calculations, based on the measurement shown in Fig. 5. The
transmit amplifier has a maximum measured gain of 10 dB at
11 GHz. The receive amplifier has a measured gain of 7.5 dB
at 10.8 GHz. Measured ON/OFF isolation of approximately 10
and 20 dB are seen for the receive and transmit amplifiers,
respectively.
III. BI-DIRECTIONAL LENS AMPLIFIER ARRAY
The bi-directional lens amplifier array consists of 24 elements in a triangular lattice with four elements in the first
and fifth row, five elements in the second and fourth row, and
six elements in the third row, as shown in Fig. 7. Lensing
delay lines are incorporated between the antenna pairs in
each unit cell. The delay-line lengths were calculated using
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IEEE TRANSACTIONS ON MICROWAVE THEORY AND TECHNIQUES, VOL. 45, NO. 12, DECEMBER 1997
(a)
Fig. 7. Photograph of the circuit side of the 24-element bi-directional
amplifier array. Orthogonally polarized slot antennas are located in the ground
plane, as indicated in Fig. 2.
the design equations for a lens with one degree of freedom
[8]. The focal distance of the array is 27.5 cm and the
corresponding -number is 1.5. Each element in the array
measures 3.5 cm 3.7 cm. The gate bias lines are horizontal,
while the drain and diode bias lines are diagonally distributed.
An identical passive array, with the amplifiers replaced by 65through lines between the two slots, is used for calibration.
For reception, a transmit horn antenna, located in the far
field of the array, provides a horizontally polarized incident
plane wave to the array. The array receives, amplifies, and
reradiates a vertically polarized wave to a receive horn located
at the focal point. For transmission, the signal path is reversed.
Two polarizers are inserted at a quarter-wavelength distance
on each side of the array. The passive array is measured to
provide a reference for the measurements. The measurements
are normalized to a through measurement with the transmit
26 cm aperture
and receive horns co-polarized. A 22 cm
cut out of absorbing material is used for this calibration.
Measurements were first performed with the ten central
elements populated. A measured ON/OFF isolation of 25 dB for
both receive and transmit modes with ten elements is seen. In
receive mode, a maximum power gain of about 10 dB relative
to the passive array with ten elements connected is measured
at 9.4 GHz. In transmit mode, the measured power gain is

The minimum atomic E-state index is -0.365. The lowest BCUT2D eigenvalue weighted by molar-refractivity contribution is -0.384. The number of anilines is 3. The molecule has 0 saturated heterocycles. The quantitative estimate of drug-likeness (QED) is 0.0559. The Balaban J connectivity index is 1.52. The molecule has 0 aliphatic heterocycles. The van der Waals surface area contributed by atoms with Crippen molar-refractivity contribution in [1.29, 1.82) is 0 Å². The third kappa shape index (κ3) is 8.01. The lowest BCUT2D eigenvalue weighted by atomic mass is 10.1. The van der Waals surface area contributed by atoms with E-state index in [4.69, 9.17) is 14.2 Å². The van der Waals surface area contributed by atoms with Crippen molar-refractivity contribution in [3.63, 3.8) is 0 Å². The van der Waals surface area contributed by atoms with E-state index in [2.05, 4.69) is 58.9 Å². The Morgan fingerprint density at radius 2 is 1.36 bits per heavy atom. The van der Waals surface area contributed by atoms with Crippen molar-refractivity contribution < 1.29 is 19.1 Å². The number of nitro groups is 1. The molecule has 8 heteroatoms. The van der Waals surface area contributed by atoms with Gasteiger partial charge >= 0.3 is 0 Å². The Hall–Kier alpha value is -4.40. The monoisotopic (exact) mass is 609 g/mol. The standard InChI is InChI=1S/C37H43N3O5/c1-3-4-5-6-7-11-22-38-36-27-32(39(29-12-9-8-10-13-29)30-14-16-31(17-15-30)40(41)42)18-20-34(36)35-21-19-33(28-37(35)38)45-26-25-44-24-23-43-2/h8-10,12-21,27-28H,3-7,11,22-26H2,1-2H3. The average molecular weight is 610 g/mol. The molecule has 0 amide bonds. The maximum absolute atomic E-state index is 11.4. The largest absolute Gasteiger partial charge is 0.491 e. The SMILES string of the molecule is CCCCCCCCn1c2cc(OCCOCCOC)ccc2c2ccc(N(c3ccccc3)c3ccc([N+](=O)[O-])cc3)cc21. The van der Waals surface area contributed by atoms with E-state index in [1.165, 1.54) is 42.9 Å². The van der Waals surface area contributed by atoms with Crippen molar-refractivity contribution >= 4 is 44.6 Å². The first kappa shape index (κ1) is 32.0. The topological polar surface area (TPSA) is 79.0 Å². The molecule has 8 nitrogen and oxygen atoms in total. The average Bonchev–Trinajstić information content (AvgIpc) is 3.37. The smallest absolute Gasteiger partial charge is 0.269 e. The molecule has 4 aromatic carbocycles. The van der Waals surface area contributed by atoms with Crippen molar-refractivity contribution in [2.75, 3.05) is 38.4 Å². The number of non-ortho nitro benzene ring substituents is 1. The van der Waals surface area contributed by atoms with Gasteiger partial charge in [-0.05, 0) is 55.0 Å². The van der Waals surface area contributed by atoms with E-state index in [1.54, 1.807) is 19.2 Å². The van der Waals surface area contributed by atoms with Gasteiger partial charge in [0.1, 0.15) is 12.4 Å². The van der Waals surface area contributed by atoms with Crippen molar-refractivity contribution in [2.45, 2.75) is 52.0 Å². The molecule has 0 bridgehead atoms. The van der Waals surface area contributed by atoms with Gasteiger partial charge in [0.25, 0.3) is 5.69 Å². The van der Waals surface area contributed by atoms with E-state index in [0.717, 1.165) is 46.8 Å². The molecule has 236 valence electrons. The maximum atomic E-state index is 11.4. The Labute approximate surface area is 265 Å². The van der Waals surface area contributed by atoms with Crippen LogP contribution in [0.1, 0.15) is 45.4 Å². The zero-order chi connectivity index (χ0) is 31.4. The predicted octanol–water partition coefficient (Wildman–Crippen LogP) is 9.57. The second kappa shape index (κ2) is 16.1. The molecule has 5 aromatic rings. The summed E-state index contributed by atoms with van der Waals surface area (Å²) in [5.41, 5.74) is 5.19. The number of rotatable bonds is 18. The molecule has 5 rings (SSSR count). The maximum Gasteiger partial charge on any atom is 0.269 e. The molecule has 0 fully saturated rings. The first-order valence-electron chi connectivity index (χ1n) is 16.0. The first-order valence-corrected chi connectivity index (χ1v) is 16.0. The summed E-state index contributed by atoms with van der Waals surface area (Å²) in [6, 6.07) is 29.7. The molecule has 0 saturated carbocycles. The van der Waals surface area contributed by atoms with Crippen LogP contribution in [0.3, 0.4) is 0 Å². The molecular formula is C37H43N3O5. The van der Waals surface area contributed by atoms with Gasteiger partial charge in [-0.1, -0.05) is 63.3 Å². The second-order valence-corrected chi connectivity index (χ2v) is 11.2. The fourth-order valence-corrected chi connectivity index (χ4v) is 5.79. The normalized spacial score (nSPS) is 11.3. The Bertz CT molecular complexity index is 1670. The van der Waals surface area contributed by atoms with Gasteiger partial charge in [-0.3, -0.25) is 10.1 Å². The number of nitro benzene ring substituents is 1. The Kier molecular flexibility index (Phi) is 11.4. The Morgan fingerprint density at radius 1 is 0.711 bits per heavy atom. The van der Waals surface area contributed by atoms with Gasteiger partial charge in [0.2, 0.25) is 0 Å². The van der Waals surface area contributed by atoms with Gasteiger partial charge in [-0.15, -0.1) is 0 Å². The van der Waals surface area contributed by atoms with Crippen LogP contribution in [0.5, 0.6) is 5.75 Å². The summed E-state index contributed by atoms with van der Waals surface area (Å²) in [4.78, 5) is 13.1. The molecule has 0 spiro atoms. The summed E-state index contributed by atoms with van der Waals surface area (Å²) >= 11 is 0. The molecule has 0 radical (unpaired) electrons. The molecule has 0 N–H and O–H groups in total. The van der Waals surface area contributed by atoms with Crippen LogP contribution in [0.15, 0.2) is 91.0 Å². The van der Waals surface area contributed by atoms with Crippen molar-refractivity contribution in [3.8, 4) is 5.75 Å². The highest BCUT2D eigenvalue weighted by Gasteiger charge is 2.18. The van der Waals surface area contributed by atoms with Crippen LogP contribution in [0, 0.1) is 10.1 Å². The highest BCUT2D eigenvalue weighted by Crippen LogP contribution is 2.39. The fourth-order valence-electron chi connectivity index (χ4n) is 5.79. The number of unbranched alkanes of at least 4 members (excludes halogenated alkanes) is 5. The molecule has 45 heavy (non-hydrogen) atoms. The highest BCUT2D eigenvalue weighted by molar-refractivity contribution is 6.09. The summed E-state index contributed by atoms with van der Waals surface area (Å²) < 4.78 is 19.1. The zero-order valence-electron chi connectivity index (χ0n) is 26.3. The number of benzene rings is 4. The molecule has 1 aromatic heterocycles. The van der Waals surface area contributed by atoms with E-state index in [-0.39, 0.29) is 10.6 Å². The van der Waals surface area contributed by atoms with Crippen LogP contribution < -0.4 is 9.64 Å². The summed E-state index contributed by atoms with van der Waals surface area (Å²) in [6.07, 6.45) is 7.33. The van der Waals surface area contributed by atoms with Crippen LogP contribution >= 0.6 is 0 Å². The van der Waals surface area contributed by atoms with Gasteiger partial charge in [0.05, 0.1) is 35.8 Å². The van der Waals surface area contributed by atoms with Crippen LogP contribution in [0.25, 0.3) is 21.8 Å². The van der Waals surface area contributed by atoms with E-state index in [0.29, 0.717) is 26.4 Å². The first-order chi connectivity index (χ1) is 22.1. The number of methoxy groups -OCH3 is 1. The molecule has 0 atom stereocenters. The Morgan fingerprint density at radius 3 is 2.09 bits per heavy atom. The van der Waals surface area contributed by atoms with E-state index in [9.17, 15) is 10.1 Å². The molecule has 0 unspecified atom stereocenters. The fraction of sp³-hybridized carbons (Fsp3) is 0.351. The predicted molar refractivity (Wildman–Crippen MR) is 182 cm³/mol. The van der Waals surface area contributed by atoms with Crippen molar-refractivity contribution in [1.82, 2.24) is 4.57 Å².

about 5 dB at 10.2 GHz.
These measurements were repeated with the 24 elements
populated (the results are plotted in Fig. 8). In receive mode,
a maximum power gain of 5.5 dB relative to the passive array
with all 24 elements connected is measured at 10.1 GHz. In
transmit mode, the measured power gain is 2 dB at 10.2 GHz.
(b)
Fig. 8. (a) Measured ON/OFF ratio of the 24-element active and passive
array in transmit mode, with polarizers at input and output. (b) Measured
ON/OFF ratio of the 24-element active and passive array in receive mode, with
polarizers at input and output. The measurements are normalized to a through
measurement with a rectangular aperture surrounded by absorbing material.
The solid lines represents the biased on state, the dotted lines the biased off
state, and the dashed lines shows the measured results for the passive array.
A possible explanation for reduction in gain when increasing
the size of the array from 10 to 24 elements is increased
nonuniformity of the amplifiers across the array. This could be
due to fabrication, unmatched devices, and coupling between
unit cells, as well as a larger fraction of edge elements in the
24-element array as compared to the ten-element array. The
absolute power gain relative to the rectangular aperture is 3.9
dB in reception and 0.9 dB in transmission. Measured ON/OFF
isolation ratios of approximately 15 dB in receive mode, and
more than 20 dB in transmit mode are seen. Notice that the
physical area of the active antenna array covers only 55% of
the aperture, so the absolute power gains are expected to be
higher than those measured. Also note that due to the limited
performance bandwidth of the amplifiers, the active array is
lossy compared to the passive array outside the amplifier
gain range.
The 24-element lens amplifier has a measured beamwidth of
about 10 in both - and -plane, with sidelobe levels of less
HOLLUNG et al.: BI-DIRECTIONAL QUASI-OPTICAL LENS AMPLIFIER
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Fig. 10. A 10-kHz square-wave signal received by a quasi-optical receiver
front-end and demodulated. A transmitted amplitude modulated 10.1-GHz
carrier is received, mixed to a 290-MHz IF, and demodulated using a vector
signal analyzer.
(a)
2
Fig. 11. Test setup for the multipath experiment. A 45 cm 30 cm metallic
mirror located parallel to the optical axis in front of the 24-element lens
amplifier is translated in 3-mm steps from the axis. For each step, the mirror
was rotated through a set of angles.
in the grid lock [9]; and 3) self-oscillating fundamental or
harmonic mixing in reception [7].
B. Multipath Fading Reduction
(b)
H
Fig. 9. (a) Measured (- -) and simulated (—) -plane radiation pattern for
the receive amplifier at 10.1 GHz. (b) Measured (- -) and simulated (—)
E -plane radiation pattern for the receive amplifier at 10.1 GHz. The theoretical
patterns were calculated using the measured antenna pattern of a single slot
antenna.
than 10 dB, as shown in Fig. 9. The theoretical patterns were
calculated using the measured radiation pattern of a single slot
antenna.
IV. APPLICATIONS
A. A Quasi-Optical Receiver
A complete quasi-optical receiver front end can be formed
by cascading the lens amplifier with a 10.39-GHz grid oscillator/mixer, as shown in Fig. 1. A transmitted 10.10-GHz carrier,
amplitude modulated with a 10-kHz square wave, is amplified
and focused by the ten-element lens amplifier toward the selfoscillating mixer located at the focal point. The 290-MHz IF